::R1595 : page 354::
ZION’S WATCH TOWER
HERALD OF CHRIST’S PRESENCE
PUBLISHED TWICE A MONTH.
TOWER PUBLISHING COMPANY,
ARCH STREET, ALLEGHENY, PA., U.S.A.
C. T. RUSSELL, EDITOR; MRS. C. T. RUSSELL, ASSOCIATE.
SUBSCRIPTION PRICE, $1.00 A YEAR, IN ADVANCE, INCLUDES ALSO A SUBSCRIPTION, FOR ONE YEAR, TO „THE OLD THEOLOGY” (TRACTS), QUARTERLY,
By Express Order, Postal Money Order, Bank Draft, or Registered Letter. Foreign only by Foreign Money Order.
FREE TO THE LORD’S POOR
N.B.—Those of the interested, who by reason of old age or accidents, or other adversity, are unable to pay, will be supplied FREE, if they will send a Postal Card each December, stating their case and requesting the paper.
ABRAHAM’S AGE ON ENTERING CANAAN
We are in receipt of a number of letters, calling attention to what seems to the writers an error in the Chronology given in MILLENNIAL DAWN, VOL. II., relative to the date of Abraham’s birth, his entrance into Canaan, etc. For the sake of these, as well as others who may have the same difficulty, we here enlarge upon what is stated in VOL. II., pages 44-47.
Gen. 11:32 says that at his death Terah’s age was two hundred and five years; Acts 7:4 says that then Abraham removed into Canaan; and Gen. 12:4 states that Abraham was seventy-five years old when he left Haran. Hence Terah’s age at Abraham’s birth must have been one hundred and thirty years.
But is not this out of harmony with Gen. 11:26, which says: „And Terah lived seventy years, and begat Abram, Nahor and Haran”? We answer, No. The point of confusion is in the fact that Haran, the eldest, is mentioned last, while Abram, the youngest, is mentioned first—possibly because of his greater prominence in the narrative, or, possibly, as a little stumbling-block to hinder us from seeing the facts except as guided by the Lord, in his due time.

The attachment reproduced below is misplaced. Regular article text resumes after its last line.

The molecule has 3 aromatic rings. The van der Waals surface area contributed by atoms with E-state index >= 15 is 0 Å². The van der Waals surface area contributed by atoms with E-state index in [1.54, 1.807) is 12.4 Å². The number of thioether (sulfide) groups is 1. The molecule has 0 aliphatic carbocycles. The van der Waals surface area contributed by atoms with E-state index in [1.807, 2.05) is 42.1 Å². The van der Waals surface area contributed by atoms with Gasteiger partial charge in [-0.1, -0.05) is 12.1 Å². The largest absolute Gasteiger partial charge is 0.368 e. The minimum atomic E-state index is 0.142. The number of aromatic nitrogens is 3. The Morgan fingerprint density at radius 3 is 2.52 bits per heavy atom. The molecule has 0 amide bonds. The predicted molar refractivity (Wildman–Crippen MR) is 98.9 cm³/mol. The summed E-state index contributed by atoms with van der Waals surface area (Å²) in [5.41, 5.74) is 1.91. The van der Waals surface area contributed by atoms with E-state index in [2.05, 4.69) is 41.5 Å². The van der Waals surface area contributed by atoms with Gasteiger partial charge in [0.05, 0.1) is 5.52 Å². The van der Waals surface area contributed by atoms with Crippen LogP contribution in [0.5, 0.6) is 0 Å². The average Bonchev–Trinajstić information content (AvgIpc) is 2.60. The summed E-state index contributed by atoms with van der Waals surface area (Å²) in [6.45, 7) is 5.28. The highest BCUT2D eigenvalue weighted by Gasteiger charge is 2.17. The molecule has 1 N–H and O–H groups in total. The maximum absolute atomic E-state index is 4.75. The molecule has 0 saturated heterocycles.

That Haran was the eldest of the sons of Terah is quite evident from the recorded facts. His son Lot was old enough to be the companion of his uncle Abraham. Lot and Abraham were probably nearly of the same age, as each had his own flocks and herds and herdsmen. When Sodom was destroyed Lot had two daughters of marriageable age and others already married. This was before Isaac was born, Abraham being then ninety-nine years old.—Gen. 17:24; 18:1,16; 19:8,14.
Again, notice the likelihood of Haran’s being much the eldest of Terah’s sons, and Nahor the second, thus,—Nahor married one of his brother Haran’s daughters (Milcah—See Gen. 24:15), whose grand-daughter, Rebecca, became the wife of Abraham’s son, Isaac.—Gen. 24:67.
Our reckoning as given in the DAWN is therefore sustained by all the known facts, as well as by the exact statements of Scripture.
THE TOWER FOR 1894 TO THE LORD’S POOR
We would remind the dear friends who receive the WATCH TOWER free, because poor through misfortune or infirmity, that we expect them, as well as paying subscribers, to renew their subscriptions yearly. A postal card will serve the purpose, if on it you repeat your request to have the TOWER continue its visits. If still unable to pay, state the fact, and it will be cheerfully continued. We like to hear from all at this season of the year. Those who can pay later, but to whom it is not convenient just now, will please so state themselves. A + indicates Lord’s Poor.
In our Terms, above, it will be noticed that we request such responses sometime during the month of December;—this because we have your names and addresses in type, and the labor and expense of distributing thousands of addresses and then, later, resetting many of them, is considerable.
MILLENNIAL DAWN IN SWEDISH
The Swedish translation of the first volume of MILLENNIAL DAWN is now ready, and waiting orders have been filled. It can be supplied in both cloth and paper bindings, at same prices as the English edition.
Friends of the truth who have knowledge of the subject, are requested to let us know of Swedish settlements—giving some idea of the population of such colonies; also of colonies of Danes and of Norwegians; for we hope to have the Dano-Norwegian translation ready about March next. We shall soon have some tracts in these languages, and shall be pleased to send freely whatever quantity you will use judiciously.
— December 1, 1893 —